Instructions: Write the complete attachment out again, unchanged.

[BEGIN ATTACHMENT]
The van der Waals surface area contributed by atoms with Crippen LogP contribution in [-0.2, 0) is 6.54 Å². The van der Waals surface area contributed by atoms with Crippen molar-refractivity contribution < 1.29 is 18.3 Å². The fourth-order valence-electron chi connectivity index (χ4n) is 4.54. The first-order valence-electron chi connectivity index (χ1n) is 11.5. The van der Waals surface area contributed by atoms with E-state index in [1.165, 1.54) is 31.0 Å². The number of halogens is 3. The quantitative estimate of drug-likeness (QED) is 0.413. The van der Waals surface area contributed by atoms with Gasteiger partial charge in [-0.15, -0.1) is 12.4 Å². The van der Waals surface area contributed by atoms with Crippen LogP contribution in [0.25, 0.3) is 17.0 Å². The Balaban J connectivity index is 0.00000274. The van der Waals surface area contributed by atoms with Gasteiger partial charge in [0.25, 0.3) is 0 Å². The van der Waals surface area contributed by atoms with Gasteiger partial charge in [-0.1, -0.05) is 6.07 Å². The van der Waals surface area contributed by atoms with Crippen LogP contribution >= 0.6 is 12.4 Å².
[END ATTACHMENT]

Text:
The van der Waals surface area contributed by atoms with Crippen LogP contribution in [-0.2, 0) is 6.54 Å². The van der Waals surface area contributed by atoms with Crippen molar-refractivity contribution < 1.29 is 18.3 Å². The fourth-order valence-electron chi connectivity index (χ4n) is 4.54. The first-order valence-electron chi connectivity index (χ1n) is 11.5. The van der Waals surface area contributed by atoms with E-state index in [1.165, 1.54) is 31.0 Å². The number of halogens is 3. The quantitative estimate of drug-likeness (QED) is 0.413. The van der Waals surface area contributed by atoms with Gasteiger partial charge in [-0.15, -0.1) is 12.4 Å². The van der Waals surface area contributed by atoms with Crippen LogP contribution in [0.25, 0.3) is 17.0 Å². The Balaban J connectivity index is 0.00000274. The van der Waals surface area contributed by atoms with Gasteiger partial charge in [0.25, 0.3) is 0 Å². The van der Waals surface area contributed by atoms with Gasteiger partial charge in [-0.1, -0.05) is 6.07 Å². The van der Waals surface area contributed by atoms with Crippen LogP contribution >= 0.6 is 12.4 Å².